This week the WHO changed the classification of processed and red meats to better categorise them as carcinogens.
It’s no news that red meat in large amounts is related to colorectal cancer, this is only partly due to the meat itself and also the fibre-rich foods it replaces..
What the WHO didn’t make clear is that this correlation is not necessarily causal and only exists past a certain consumption; TheAustralian Dietary Guidelines recommend we consume no more than 455 grams of cooked lean red meat per week – or around 650 grams of raw meat.
Secondly, just what exactly does processed mean? Many commentators have been liberally throwing nearly everything under this ambiguous banner. I want to zoom into it because simply putting meat through a mincer does not constitute processing.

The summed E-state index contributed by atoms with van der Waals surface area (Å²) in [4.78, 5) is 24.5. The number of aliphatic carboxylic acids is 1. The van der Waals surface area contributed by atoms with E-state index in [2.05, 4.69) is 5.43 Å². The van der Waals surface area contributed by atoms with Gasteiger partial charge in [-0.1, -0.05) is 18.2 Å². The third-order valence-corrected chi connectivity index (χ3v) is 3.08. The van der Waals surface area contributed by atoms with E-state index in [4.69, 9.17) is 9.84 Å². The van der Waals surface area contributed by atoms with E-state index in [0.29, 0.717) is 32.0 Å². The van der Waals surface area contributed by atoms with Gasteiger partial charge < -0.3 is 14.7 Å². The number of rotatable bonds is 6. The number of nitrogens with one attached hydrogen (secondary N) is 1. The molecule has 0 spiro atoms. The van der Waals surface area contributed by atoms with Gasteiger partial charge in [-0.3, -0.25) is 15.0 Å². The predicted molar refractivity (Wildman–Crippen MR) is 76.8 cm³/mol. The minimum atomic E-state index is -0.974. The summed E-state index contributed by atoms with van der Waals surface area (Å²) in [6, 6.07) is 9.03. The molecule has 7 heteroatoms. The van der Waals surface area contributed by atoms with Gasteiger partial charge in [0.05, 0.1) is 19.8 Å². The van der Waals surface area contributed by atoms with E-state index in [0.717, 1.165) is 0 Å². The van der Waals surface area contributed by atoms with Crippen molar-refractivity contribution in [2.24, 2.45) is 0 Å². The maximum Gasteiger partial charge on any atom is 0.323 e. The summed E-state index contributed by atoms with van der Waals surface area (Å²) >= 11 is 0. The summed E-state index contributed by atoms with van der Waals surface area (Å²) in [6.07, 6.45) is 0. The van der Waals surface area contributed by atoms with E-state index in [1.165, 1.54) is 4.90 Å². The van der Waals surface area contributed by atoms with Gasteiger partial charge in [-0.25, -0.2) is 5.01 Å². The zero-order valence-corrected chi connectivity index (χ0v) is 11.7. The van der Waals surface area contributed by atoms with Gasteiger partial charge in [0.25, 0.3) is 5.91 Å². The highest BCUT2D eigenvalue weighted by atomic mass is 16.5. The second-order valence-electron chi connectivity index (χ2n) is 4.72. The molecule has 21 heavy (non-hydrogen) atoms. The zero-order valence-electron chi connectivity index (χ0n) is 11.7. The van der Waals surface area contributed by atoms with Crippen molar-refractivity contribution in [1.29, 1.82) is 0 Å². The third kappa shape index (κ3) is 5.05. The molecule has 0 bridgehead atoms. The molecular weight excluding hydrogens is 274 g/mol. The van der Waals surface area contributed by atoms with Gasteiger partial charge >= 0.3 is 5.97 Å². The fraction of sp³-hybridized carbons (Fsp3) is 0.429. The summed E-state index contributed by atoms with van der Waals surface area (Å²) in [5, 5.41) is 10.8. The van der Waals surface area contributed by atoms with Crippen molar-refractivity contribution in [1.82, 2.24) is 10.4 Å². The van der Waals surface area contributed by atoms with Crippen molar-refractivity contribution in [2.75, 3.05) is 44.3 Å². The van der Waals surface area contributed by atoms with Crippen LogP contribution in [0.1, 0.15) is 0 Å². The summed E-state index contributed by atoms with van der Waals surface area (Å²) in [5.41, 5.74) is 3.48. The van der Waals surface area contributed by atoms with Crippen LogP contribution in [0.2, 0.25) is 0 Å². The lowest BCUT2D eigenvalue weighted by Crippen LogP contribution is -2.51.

Here’s a continuum of products you might find in a butcher’s shop:
Only one of the above products is what the WHO was referring to, although much of the hype has included the majority of the list.
To clarify, these are the carcinogenic foods you should moderate according to the research the WHO was referring to:
The nitrite-free process involves a celery extract rather than the traditional nitrite preservatives. This produces a slightly different ham; with a less slippery/greasy finish when cut off the bone. The flavour is fantastic, as this is mostly due to the breed and well-being of our pigs. If you haven’t tried our nitrate-free ham, pop into one of our stores and ask for a cheeky sample - we’re always happy to offer a taster ;)
For this reason we also don’t put any preservatives in our sausages. All our sausages are simply ground meat + salt + pepper + natural (homemade) flavours and sometimes a little rice flour in an all-natural casing.